While a distributor can optimize a job posting, streamline an application process and make a timely offer after a successful interview, there can still be oversights in the hiring process. A common innate bias managers have is the tendency to prefer candidates that are most similar to them. Examples might include where they’re from, age range, and similar interests. St. John refers to this as “The Halo Effect”, adding that although it’s human nature, it can lead to long-term detrimental effects on businesses.

Having a staff that is too like-minded limits the scope for innovative changes or methods to accomplishing tasks, both on a larger and day-to-day scale. St. John knows this firsthand, reflecting on how she fell into that trap when starting her company 12 years ago.

“We had so much fun and were so enthusiastic, but we barely survived our second year, because we all approached things in a similar way. I didn't have anyone who was really cautious. I didn't have anyone who was risk averse. I didn't have anyone who was pushing back. I didn't have anyone who was completing any of the things that I was creating,” she says. “I started everything and never finished anything. From that point on, I became very intentional about hiring people, not only with skill sets, but behaviors that were opposite mine.”

To avoid the Halo Effect, St. John recommends the “Rule of Thirds”, which consists of:

  • One-third based on the experience of the candidate and the resume. Do they have the qualifications needed for the job?
  • One-third based on the chemistry of the interview. Could you see yourself working with them productively long-term? This is the ‘gut-check’.
  • One-third evaluates the behavioral style; do they have the correct make-up to be successful as it relates to the pressures of the job and culture of your company?

The third behavioral style can be the toughest to gauge, but it can be explored by using templates and example questions that are easily accessible online or through HR resources.

“A lot of people fail behavioral tests because of their personality and attitude — not because of their ability. Having a defined, required trait going into the interview is key, such as ‘I need somebody who's detail oriented,’” St. John explains. “In that case, an interviewer can meet someone very extroverted, but flaky. They loved them, and they were very sweet, but that's not what the job requires. Being very deliberate about that process eliminates bias.”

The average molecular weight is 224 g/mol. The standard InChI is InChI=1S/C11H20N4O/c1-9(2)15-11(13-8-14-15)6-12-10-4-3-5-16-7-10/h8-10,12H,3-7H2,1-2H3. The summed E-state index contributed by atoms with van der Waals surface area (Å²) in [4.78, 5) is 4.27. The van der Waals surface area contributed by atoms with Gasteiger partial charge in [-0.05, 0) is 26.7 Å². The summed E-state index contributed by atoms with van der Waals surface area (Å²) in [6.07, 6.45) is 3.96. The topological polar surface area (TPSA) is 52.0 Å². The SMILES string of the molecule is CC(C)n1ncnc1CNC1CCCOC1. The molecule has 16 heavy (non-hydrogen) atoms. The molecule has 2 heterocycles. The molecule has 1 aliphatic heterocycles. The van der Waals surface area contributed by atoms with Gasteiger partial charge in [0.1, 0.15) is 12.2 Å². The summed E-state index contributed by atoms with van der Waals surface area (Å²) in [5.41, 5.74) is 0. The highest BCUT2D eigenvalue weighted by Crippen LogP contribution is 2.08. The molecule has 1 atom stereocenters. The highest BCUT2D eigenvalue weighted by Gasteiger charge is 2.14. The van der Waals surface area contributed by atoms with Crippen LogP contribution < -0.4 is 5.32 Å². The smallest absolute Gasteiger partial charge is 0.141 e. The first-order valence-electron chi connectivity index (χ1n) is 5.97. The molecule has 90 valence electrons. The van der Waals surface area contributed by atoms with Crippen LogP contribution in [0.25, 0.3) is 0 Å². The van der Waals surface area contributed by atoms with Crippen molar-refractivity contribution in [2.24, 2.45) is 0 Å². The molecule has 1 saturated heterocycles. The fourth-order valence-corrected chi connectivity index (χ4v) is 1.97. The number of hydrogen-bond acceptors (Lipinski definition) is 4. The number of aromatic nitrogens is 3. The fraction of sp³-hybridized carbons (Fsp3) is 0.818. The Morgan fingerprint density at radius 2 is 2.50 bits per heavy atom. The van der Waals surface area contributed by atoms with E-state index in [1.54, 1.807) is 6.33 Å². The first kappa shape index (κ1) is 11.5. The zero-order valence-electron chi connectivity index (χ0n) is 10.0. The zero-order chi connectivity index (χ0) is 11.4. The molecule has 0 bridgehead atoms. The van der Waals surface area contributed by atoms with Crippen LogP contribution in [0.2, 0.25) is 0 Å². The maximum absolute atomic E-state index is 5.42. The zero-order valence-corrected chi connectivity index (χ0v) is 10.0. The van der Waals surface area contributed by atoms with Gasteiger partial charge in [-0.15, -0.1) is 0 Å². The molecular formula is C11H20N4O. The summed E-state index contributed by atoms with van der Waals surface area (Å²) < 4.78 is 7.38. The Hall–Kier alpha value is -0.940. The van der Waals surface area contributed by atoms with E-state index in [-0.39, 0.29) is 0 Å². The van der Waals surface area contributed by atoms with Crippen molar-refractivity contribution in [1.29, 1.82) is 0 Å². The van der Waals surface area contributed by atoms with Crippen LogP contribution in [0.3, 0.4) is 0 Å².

Echoing the sentiments of St. John, Gervino adds that innate biases can be limited by strictly following a line of questioning for each candidate being interviewed. Emphasizing questions that are focused on the function of the position — such as ‘How would you solve this problem?’, or ‘How would you complete this task?’ — can help interviewers avoid asking questions that may be interesting for a casual conversation, but not for hiring the right person.

“I suggest writing your questions down and asking yourself, ‘Do these questions really help lead me to the answers that I need?’ Meaning, can this person execute this position? Do they have the experience or enough skill to do that? That's really all it should be,” Gervino notes.

The challenges of hiring aren’t likely to go away anytime soon. But with an airtight methodology for creating job descriptions (and promoting them), refining application processes, and conducting interviews, distributors can weather the storm with less turbulence than their competitors.

A graduate from the University of Wisconsin-Madison, James DeGraff joined Trade Press Media Group in 2019 as an associate editor. He creates and oversees content for Sanitary Maintenance, Facility Cleaning Decisions and Contracting Profits magazines, as well as CleanLink.com

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